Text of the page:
How to Count Inversions using program in Python

In this blog, today we’ll try to count the number of inversions in an array in Python.

Generally, There are many ways to count the number of inversion pairs in an array but In this blog, we will only be seeing two of those methods:

  1. Brute Force
  2. Merge Sort(Enhanced)

What do we mean by an inversion pair?

An inversion pair is found in an array when two elements Arr[i] and Arr[j] satisfy the relation:

  • Arr[i] > Arr[j]
  •     i    <    j

These pairs are really useful in predicting how close an array is to being fully sorted. If an array is sorted, then there are no inversion pairs in the array as none of the pairs would satisfy the given criteria. If an array is reversely sorted then every pair which satisfies the given criteria is an inversion pair.

Ex:

arr[] = {22 , 42 , 37}

Here the only inversion pair is:
{42,37}  as index 1 < index 2  but arr[index 1]> arr[index 2]

arr[] = {99 , 80 , 23 , 4}

Here this is a reverse sorted array and the inversion pairs are:
{99,80} ; {99,23} ; {99,4} ; {80,23} ; {80,4} ; {23,4} 
with the same reasonings as above

SOLUTIONS

 

  1. Brute Force

    ALGORITHM:

    • For the brute force algorithm, we can just traverse the array for every element and find all the elements to the right of this index, which are smaller than the chosen element.
    • Finally, add all these inversion pairs and we get the inversion count.
    • Print the count of inversions

    IMPLEMENTATION:

    def inversion(arr):
    
        #Variable which stores the total number of inversion counts
        inv_count = 0
    
        for i in range(len(arr)):
            #A loop to check all elements to the right of arr[i] 
            for j in range(i,len(arr)):
                #if it turns out to be smaller then increase the inversion count by 1 
                if(arr[j] < arr[i]):
                    inv_count += 1
        
        return inv_count
    
    arr = [99,80,23,4]
    
    print(inversion(arr))
    Output: 
    
    6

    Complexity:  O(n^2) worst case

  2.  Merge Sort(Enhanced)

     

    BASIC IDEA:

    So our basic idea in this method would be to use Divide and conquer and our merge sort algorithm logic to find the number of inversions in an array
    Now, we can recursively find the number of inversions in our left and right subarrays. The only cases that are left out are when we are trying to merge these two subarrays.

    How do we find these inversion pairs?

    Let i be the starting index in our left sorted sub-array and j be the starting index of our right sorted subarray,then if at any point in time of the merge process if LeftArr[i] > RightArr[j], then that means all the elements to the right of i would also be greater than the RightArr[j], thus we get mid – i inversions.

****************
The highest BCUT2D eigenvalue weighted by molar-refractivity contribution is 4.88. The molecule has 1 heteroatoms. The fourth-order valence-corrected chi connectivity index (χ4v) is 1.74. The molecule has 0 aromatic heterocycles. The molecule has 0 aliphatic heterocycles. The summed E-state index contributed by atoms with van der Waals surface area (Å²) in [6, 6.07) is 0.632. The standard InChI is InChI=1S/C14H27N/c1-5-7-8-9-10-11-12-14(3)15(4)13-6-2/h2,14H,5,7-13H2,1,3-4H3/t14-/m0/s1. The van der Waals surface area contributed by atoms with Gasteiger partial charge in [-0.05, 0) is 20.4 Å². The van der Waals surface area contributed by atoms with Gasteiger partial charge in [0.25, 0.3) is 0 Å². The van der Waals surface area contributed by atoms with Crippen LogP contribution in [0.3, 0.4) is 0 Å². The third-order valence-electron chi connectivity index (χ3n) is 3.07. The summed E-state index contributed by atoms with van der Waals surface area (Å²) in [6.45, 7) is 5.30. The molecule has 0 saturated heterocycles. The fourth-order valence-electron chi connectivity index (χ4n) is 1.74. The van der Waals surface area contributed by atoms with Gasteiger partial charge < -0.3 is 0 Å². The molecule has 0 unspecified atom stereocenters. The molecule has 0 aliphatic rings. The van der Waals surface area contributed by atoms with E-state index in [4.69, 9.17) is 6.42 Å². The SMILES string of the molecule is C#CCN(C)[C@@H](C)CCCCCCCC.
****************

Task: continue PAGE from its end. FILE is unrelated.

ALGORITHM:

    • So first we try to apply the divide and conquer algorithm and divide the array into 2 halves until the recursion limit or our base case is reached.
    • Then as we come out of the recursion we keep track of the number of inversion pairs in our left and right subarrays which have been counted using our specified merge function.
    • So the answer for our total inversion counts would be inv_count in left subarray + inv_count in right subarray + inv_count which arise due to the merging of the 2 arrays

    IMPLEMENTATION:

    #creating a recursive merge sort function with left and right as parameter
    def mergeSort(arr,left,right):
        mid = 0
        inv_count = 0
        if(left < right):
            mid = (left + right ) // 2
    
            #recursively seeing the inversion pairs on left child
            inv_count += mergeSort(arr,left,mid)
            
            #recursively seeing the inversion pairs on right child
            inv_count += mergeSort(arr,mid+1,right)
    
            #Finding the inversion pairs in merge operation
            inv_count += merge(arr,left,mid,right)
    
        return inv_count
        
    def merge(arr,left,mid,right):
        temp_arr = []
        i = left
        j = mid+1
        inv_count = 0
    
        while(i<=mid and j<=right):
            if(arr[i] <= arr[j]):
                #if arr[i]<=arr[j] then its not an inversion pair
                temp_arr.append(arr[i])
                i+=1
            else:
                #if arr[i]>arr[j] then its an inversion pair and arr[j] is an inversion
                #pair with all the elements from i to end of first subarray(i.e mid)
                temp_arr.append(arr[j])
                inv_count += mid - i + 1
                j+=1
    
        #completeing the array if some elements are left out
        while(i<=mid):
            temp_arr.append(arr[i])
            i+=1
    
        while(j<=right):
            temp_arr.append(arr[j])
            j+=1
    
        #transfering this back to the original array
        for i in range(left,right+1):
            arr[i] = temp_arr[i-left]
    
        return inv_count
    
    
    arr = [99 , 80 , 23 , 4]
    
    print(mergeSort(arr,0,len(arr)-1))
    
    Output:
    6

    Complexity:  O(nlogn) computational time and O(1) space utilization

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